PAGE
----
I can use these artistic concepts, abstraction, to make the processes and mechanisms behind these pathological things understandable.  

Anika Krbetschek at “Molding into the Fabric” Exhibition | “f44(0)”



Now that we are going deeper, I would like to talk about something more intense, if you feel like it! 

Since you had experiences in psychiatric hospitals, both as a patient and working there artistically, I wanted to ask you, since there is often a reluctance to know and a tendency to turn a blind eye to things that are not considered 'sexy', what really happens inside a psychiatric hospital? 

How was it there for you?


Regarding my experiences with psychiatry, it's quite interesting because I've been on both sides, as a patient and also working there.

For me personally, I just needed to have a place outside of society and my environment in the first place. Even though I would criticize the practice of separating the “mentally ill” from society, sometimes it can be beneficial for them, I guess. In some cases, it's really more about how society can be more dangerous for them, than the other way around.

The children’s stations in this case are still a different thing as well. You cannot decide anything on your own: strict rules on the station, no going out without permission from parents, no phone, your parents decide who is allowed to call the station or visit you. I mean, of course, we were under 18 years old; but for me personally this lack of self-determination made everything harder. I remember how high the walls were, I remember how their stones felt. You can still see the names of my station mates and the year they finally left carved into the red bricks. For the first two weeks, I wasn't even allowed to leave the 50 meters of the station floor, get visits from friends, not even go downstairs. This was for my protection, actually, but still: I could not see the sky, my trees, feel real ground underneath me. So, I had to find my own ways to escape.

I find myself romanticizing my own time in the clinic, I tell people it was like a school trip. That is because I was the oldest and could fully live my “helper’s syndrome”. I cared and advocated for others there, as I recognized that these were even less privileged than me. There were kids, where I wondered if they would ever get out. I didn't know how they would live once they left because sometimes their parents had been in other sections of the psychiatric hospital, so they couldn't even go out because their parents were also in psychiatric care, and so on. And I learned then and later on, how abusive the system treats those who are dependent on help.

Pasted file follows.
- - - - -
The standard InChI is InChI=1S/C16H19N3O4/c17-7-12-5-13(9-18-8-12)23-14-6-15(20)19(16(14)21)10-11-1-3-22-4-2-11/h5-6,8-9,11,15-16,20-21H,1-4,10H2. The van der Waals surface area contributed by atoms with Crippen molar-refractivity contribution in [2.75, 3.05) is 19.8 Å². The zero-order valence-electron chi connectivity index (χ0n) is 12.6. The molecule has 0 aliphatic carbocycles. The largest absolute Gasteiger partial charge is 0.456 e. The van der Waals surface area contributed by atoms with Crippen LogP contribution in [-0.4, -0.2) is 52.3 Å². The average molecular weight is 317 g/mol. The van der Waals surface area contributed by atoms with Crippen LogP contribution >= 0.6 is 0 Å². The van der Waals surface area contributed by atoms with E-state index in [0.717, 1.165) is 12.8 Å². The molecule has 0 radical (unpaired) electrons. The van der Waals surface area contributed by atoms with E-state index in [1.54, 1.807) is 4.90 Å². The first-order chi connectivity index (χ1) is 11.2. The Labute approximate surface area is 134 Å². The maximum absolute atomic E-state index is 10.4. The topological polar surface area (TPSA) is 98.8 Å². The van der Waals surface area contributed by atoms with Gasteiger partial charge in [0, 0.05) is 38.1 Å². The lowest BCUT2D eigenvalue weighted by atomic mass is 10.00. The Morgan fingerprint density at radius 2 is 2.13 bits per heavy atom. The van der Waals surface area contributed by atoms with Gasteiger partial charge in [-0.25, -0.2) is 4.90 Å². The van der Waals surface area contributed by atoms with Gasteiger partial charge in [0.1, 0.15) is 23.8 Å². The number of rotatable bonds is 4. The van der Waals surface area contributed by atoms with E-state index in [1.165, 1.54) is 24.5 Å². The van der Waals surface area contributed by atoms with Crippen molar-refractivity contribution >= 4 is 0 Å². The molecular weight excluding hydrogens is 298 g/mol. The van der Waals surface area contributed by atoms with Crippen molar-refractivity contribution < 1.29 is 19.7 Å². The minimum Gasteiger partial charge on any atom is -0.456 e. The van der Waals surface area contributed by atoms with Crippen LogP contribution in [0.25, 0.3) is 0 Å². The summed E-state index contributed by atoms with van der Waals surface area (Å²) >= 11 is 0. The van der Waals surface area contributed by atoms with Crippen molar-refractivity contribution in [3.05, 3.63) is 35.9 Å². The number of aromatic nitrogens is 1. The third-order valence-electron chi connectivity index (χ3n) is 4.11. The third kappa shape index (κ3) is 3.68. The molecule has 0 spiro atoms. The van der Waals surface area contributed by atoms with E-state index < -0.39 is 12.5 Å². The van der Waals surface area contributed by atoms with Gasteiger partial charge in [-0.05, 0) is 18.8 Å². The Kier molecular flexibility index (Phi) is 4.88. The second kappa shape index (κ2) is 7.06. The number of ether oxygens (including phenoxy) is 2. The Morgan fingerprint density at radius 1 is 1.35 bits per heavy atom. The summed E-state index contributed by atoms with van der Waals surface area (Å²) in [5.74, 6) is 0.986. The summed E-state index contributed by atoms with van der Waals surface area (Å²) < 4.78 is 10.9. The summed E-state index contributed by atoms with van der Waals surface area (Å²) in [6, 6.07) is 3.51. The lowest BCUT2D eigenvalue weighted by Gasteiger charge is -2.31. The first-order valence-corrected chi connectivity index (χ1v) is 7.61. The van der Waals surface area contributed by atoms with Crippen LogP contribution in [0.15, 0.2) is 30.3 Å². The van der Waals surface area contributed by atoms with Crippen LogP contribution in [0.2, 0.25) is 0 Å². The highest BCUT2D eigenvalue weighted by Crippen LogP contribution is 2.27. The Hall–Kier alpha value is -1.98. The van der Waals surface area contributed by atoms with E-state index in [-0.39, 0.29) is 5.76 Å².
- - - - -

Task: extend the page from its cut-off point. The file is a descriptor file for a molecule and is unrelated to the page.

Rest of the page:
So I felt lucky and privileged about my own experience, even if I also had some challenging experiences with the therapists there. When I look back on some things they said to me, I realize that they were some dangerous and foolish statements. For example, one doctor told me once: “You are this kind of woman, that will always be with violent men.”

They also told me that when I got dismissed, I would surely relapse and it would be my own fault and stuff like this. 

You can imagine how devastating this was, especially for a female who socialized at a very young age.

When I later worked at a psychiatric station myself, I will never forget the feelings I had about the isolation rooms, which I felt were quite inhumane. Locking people in a room where they couldn't leave, felt like something out of a horror movie. Of course, when people in need of help are locked in a room with nothing, they start scratching the walls – I would do so. It was unsettling. I remember a young woman about my age at the time who was always very quiet. She gave off the impression of being intelligent and kind. But every time she got out of the isolating room she would find a way to slit herself open until she lost all of her blood. So: I am aware of why these rooms exist. But: That something might be necessary does make it right. I find that heartbreaking.

Sometimes, I'm still thinking about some of these people: What happened to them? Did they manage to get out of the psychiatric circle?

Listen, I have another story to tell you! 

I remember this girl I met at a child's psychiatric station when I was there myself as a patient. She was eleven years old at that time and I was very young too. Later on, when I started working in a different psychiatric hospital, she was now a patient on my station and I was worried she might recognize me from my own time as a patient. I didn't tell anyone on the station about my past as a patient back then, because I feared the consequences. She was 20 when I saw her again. In those nine years of her young life, she never got out of psychiatric institutions. It was a shock. It made me realize the challenges of reintegrating into society after being in the psychiatric system for years: How could this girl have done it after almost her whole life in a psychiatric hospital, where that became her only reality? What would have been there for her outside?